Mark Goodner and Ben Gibbs took a moment to discuss a topic from the 2023 Academic Year curriculum.
Mark Goodner: Ben, it’s been a whirlwind start to our 2022-2023 Academic Year. Last week, we held our East Texas Regional Clerks and Judges Seminars. It was such a wonderful audience and a great start for TMCEC. One of the classes you taught last week (and will continue to teach) is “Dangerous and Mistreated Animals.” As you prepared this class for municipal court personnel, is there one idea that you tried to highlight?
Ben Gibbs: Yes. There are two overarching ideas in this class, as I see U First, there is the regional theme this year. Court is back in session, and we are emerging from quarantine like the first buds of spring. Many courts have not held any form of in-person hearing or trial in nearly two years. It’s good to be reminded of the processes, and particularly the ones that we didn’t see every day before 2020.
And on that subject, these are mostly civil processes. I know it can be intimidating to be confronted with a case that just doesn’t fit into the usual mold we expect in municipal court, and my goal is to give resources, more than to drill procedure. Animal hearings are difficult enough, what with the emotional aspects involved. With a careful and reasoned approach, I think the procedural difficulties can be overcome. You don’t have to know everything if you know where to find it.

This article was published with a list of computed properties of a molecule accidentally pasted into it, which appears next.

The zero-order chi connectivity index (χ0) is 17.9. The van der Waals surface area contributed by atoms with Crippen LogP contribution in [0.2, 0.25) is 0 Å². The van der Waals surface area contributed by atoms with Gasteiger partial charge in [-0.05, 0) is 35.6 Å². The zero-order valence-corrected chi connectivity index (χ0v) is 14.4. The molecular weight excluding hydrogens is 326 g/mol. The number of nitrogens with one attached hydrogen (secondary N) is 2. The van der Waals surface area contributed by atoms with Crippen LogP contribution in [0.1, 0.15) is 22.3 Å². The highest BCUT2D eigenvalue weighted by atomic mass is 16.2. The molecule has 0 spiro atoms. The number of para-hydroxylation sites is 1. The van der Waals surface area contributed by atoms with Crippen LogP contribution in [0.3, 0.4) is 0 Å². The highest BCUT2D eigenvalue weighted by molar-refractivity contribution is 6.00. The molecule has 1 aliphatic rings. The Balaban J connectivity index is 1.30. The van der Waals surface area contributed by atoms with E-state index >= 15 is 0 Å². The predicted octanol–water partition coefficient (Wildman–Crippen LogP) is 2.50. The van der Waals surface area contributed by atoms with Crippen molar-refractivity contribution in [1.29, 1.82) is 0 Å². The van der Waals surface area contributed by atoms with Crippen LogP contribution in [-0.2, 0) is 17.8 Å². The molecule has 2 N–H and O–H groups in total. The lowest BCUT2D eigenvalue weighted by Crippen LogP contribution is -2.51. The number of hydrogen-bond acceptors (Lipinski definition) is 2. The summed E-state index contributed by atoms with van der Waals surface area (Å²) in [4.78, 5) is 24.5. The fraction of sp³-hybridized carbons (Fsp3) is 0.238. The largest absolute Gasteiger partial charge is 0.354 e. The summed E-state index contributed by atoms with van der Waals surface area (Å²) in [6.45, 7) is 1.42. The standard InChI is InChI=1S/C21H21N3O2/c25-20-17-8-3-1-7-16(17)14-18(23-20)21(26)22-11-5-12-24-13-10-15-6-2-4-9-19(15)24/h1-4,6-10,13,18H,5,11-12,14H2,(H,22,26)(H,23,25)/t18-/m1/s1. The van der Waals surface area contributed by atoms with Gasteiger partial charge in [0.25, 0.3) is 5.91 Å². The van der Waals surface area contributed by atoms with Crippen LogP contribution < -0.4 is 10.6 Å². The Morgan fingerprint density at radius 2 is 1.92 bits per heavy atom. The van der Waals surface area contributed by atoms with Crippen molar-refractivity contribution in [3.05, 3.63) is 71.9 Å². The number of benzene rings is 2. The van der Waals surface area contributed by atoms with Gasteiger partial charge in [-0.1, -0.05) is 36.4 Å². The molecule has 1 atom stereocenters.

MG: Thanks, Ben. When preparing to teach, I usually learn new things about a topic as I prepare a session—or sometimes I remind myself of something I may have forgotten! What did you learn (or remember) as you put this class together?
BG: The procedural distinction between dogs that attack persons and dogs that are found dangerous for other reasons was always hazy for me, working in municipal courts. As a clerk, I had trouble getting up to speed, as everything seemed so different and we handled so few of them (thank goodness). As a prosecutor, I only came across a handful of these cases and never had to deal with any serious dog bite cases. It took some review for me to be sure I was clear on the procedures.
MG: We are just a couple of weeks away from our Central Texas Regional Seminars in Austin. Do you have any specific goals for this class the next time you present it?
BG: With this kind of case, it’s not a question of if, but when you will see one. If I can make attendees feel a little more at ease and ready to locate resources in a pinch, I feel I’ve succeeded. Ideally, Judges and clerks should be able to concentrate on doing justice instead of combing statutes in a blind panic. I want to get that information across to the class clearly.
MG: Thanks, Ben!